Kommersiellt obunden läkemedelsinformation riktad till läkare och sjukvårdspersonal

Ketoprofen

Classification: A

Drug products: Ketoflex, Ketoprofen Mylan, Ketospray, Orudis®, Orudis® Retard, Profenid, Siduro®, Siduro® Retard, Zon

ATC code: M01AE03, M02AA10

Substances: ketoprofen

Summary

The risk of NSAID-induced liver affection was in a small case-control study larger in women, but a large cohort study did not find any differences in risk between men and women.
A large retrospective study found a higher risk of gastric bleeding in patients treated with NSAID and the risk was higher in men. Another study on patients with rheumatoid arthritis and ketoprofen treatment found a higher risk of gastric bleeding in women.
 
The present evidence concerning differences between men and women is limited and do not motivate differentiation in dosing or treatment.

Additional information

Pharmacokinetics and dosing

The pharmacokinetics of ketoprofen enantiomers were evaluated in healthy volunteers (12 men, 13 women) in an unblinded, randomized crossover study. Doses of 25, 50, or 100 mg of (R)-ketoprofen and 100 mg of racemic ketoprofen (R+S) (Orudis®) were administered orally on four separate occasions at least a week apart. Fractional inversion of (R)-ketoprofen was not different between men and women. Women had a higher elimination rate constant for (R)-ketoprofen after the racemate dose. Clearance did not differ between men and women. Thus, the clinical significance is unclear [1]. No sex differentiation in dosing has been recommended by the manufacturer [6].

Effects

The only study found regarding sex differences in the effect of ketoprofen was a small double-blind placebo-controlled clinical study (6 men, 11 women) on pain and inflammation in osteoarthritis. No differences between men and women were reported [7].

Adverse effects

The safety of ketoprofen was evaluated in a French multicenter study including patients suffering from painful rheumatic disorders and aged over 60 years (6748 men, 13029 women). Patients received 200 mg ketoprofen once daily for one month. A multivariate analysis showed that women had more adverse side effects, especially those related to the gastro-intestinal (GI) tract (men: 15.2%; women: 18.4%). However, the sex of the patient was not prognostic for GI adverse drug reactions [8]. This is contrary to the findings in a large nested control study, which estimated the risk of upper gastrointestinal complications associated with selective cox 2-inhibitors and non-selective NSAIDs compared with non-use of NSAIDs. In all > 600 000 individuals contributed to >1 million person-years of observation and 726 upper gastrointestinal complications were identified. Male sex and high age carried a higher risk of complication and suggested a synergistic effect between these factors and NSAIDs on the risk of upper gastrointestinal complications. The risk for upper gastrointestinal complications differed between the various NSAIDs. Adjusted for male sex and age, the OR for various NSAIDs including ketoprofen was 3.4, compared to 2.2 for diclofenac, 4.0 for naproxen, 1.6 for ibuprofen [9].A retrospective cohort study (625 307 patients with 2 130 820 prescriptions, one third of these were to men) found that incidence rates of NSAID-induced acute liver injury were similar for men and women and for the young and the elderly [2]. However, a case-control study (136 men, 130 women) found an association between NSAID exposure and liver injury in women but not in men (OR 6.49 vs. 1.06). This may be due to differences in pharmacokinetics or circulating level hormones and/or greater use of multiple medications in women [3] or to a generally higher risk of drug-induced liver injury in women [4].A meta-analysis evaluated NSAID use and the risk of Parkinson’s disease. Pooled risk ratio of Parkinson’s disease were similar in men and women using NSAID (men 0.79 (95%CI 0.69, 0.92); women 0.72 (95%CI 0.45, 1.15)) [5].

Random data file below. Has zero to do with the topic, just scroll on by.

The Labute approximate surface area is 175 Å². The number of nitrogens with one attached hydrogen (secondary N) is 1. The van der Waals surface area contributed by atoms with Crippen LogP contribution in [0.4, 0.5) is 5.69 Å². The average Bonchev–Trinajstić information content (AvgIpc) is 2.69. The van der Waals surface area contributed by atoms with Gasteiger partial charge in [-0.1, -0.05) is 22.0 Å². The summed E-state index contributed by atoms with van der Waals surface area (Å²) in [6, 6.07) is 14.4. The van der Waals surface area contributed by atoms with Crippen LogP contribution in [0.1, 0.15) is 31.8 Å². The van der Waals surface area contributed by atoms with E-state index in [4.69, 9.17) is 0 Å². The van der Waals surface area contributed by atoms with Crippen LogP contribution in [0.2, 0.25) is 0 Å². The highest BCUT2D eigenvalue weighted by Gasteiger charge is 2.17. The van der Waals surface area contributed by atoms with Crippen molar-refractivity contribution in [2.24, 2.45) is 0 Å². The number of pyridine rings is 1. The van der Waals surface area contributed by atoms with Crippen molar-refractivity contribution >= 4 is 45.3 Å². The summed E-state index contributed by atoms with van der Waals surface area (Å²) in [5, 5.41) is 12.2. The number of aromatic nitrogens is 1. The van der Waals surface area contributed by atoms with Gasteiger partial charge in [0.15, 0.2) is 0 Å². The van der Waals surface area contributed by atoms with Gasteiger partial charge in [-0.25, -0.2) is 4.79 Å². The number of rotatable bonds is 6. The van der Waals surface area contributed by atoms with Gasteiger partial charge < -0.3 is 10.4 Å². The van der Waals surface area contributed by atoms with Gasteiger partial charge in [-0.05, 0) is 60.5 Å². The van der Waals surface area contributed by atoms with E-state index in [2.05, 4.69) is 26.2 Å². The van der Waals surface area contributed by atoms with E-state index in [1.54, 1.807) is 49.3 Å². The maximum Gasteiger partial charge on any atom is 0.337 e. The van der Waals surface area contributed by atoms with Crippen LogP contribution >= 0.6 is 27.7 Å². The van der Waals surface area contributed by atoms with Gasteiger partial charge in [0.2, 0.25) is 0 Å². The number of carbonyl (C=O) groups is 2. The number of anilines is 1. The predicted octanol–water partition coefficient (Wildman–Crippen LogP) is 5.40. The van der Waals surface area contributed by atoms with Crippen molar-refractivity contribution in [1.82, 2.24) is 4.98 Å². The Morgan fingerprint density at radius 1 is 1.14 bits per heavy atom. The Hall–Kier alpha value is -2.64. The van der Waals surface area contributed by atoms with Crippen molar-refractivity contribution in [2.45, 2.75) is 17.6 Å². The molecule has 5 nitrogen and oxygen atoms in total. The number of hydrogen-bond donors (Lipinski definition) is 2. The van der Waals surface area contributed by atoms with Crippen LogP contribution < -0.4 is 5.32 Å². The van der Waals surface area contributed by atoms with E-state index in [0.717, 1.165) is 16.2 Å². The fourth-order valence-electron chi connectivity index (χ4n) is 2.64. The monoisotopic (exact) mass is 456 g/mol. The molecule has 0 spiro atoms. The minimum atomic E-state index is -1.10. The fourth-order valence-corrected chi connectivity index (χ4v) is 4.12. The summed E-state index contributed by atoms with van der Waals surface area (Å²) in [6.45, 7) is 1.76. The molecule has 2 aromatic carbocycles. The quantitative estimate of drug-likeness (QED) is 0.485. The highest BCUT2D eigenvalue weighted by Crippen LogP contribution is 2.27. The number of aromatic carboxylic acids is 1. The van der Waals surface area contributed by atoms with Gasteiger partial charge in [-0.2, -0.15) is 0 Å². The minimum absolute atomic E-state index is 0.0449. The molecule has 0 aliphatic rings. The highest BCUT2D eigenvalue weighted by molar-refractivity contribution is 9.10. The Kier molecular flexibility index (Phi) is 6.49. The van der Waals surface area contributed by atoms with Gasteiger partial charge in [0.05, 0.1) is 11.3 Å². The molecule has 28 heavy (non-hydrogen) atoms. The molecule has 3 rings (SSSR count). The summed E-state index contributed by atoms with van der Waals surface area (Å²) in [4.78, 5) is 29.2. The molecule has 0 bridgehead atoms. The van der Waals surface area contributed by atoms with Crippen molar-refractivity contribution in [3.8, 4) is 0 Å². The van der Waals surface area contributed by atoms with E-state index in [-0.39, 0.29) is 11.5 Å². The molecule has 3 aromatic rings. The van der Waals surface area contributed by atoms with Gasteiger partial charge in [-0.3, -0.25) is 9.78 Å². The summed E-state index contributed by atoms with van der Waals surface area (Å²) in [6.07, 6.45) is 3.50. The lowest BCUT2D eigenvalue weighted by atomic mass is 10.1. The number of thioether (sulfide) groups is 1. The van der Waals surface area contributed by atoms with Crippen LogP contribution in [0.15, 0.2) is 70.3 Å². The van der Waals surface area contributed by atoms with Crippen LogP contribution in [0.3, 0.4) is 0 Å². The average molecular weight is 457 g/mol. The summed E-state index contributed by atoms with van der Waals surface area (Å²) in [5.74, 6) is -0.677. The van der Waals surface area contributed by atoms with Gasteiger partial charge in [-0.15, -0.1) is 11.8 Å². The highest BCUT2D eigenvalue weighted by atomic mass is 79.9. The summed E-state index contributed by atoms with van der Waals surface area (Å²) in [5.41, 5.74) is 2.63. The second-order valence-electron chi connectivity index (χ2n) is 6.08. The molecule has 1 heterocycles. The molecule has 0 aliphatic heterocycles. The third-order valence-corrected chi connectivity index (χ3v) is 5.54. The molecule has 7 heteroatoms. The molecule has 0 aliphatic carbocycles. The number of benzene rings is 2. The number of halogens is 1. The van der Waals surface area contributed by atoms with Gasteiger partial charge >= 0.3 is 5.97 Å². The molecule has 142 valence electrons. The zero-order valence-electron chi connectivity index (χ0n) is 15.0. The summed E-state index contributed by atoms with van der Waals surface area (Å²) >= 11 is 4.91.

Reproductive health issues

Regarding teratogenic aspects, please consult the Drugs and Birth Defects Database (in Swedish, Janusmed fosterpåverkan).

Updated: 2019-02-26

Date of litterature search: 2014-10-14

References

  1. Rudy AC, Liu Y, Brater C, Hall SD. Stereoselective pharmacokinetics and inversion of (R)- ketoprofen in healthy volunteers. J Clin Pharmacol. 1998;38:3S-10S. PubMed
  2. García Rodríguez LA, Williams R, Derby LE, Dean AD, Jick H. Acute liver injury associated with nonsteroidal anti-inflammatory drugs and the role of risk factors. Arch Intern Med. 1994;154:311-6. PubMed
  3. Lacroix I, Soussan C, Portolan G, Montastruc JL. Drug-induced adverse reactions via breastfeeding: a study in the French Pharmacovigilance Database. Fundam Clin Pharmacol. 2013;27 (Suppl. 1):42-3. Abstract 26-01.
  4. Leise MD, Poterucha JJ, Talwalkar JA. Drug-induced liver injury. Mayo Clin Proc. 2014;89:95-106. PubMed
  5. Samii A, Etminan M, Wiens MO, Jafari S. NSAID use and the risk of Parkinson's disease: systematic review and meta-analysis of observational studies. Drugs Aging. 2009;26:769-79. PubMed
  6. Orudis (ketoprofen). Summary of Product Characteristics. Medical Products Agency - Sweden; 2016.
  7. Famaey JP, Colinet E. A double-blind trial of ketoprofen in the treatment of osteoarthritis of the hip. Rheumatol Rehabil. 1976;Suppl:45-9. PubMed
  8. Le Loet X. Safety of ketoprofen in the elderly: a prospective study on 20,000 patients. Scand J Rheumatol Suppl. 1989;83:21-7. PubMed
  9. Castellsague J, Holick CN, Hoffman CC, Gimeno V, Stang MR, Perez-Gutthann S. Risk of upper gastrointestinal complications associated with cyclooxygenase-2 selective and nonselective nonsteroidal antiinflammatory drugs. Pharmacotherapy. 2009;29:1397-407. PubMed
  10. Läkemedelsstatistik. Stockholm: Socialstyrelsen. 2015 [cited 2016-04-05.] länk

Authors: Linnéa Karlsson Lind, Desirée Loikas

Reviewed by: Mia von Euler

Approved by: Karin Schenck-Gustafsson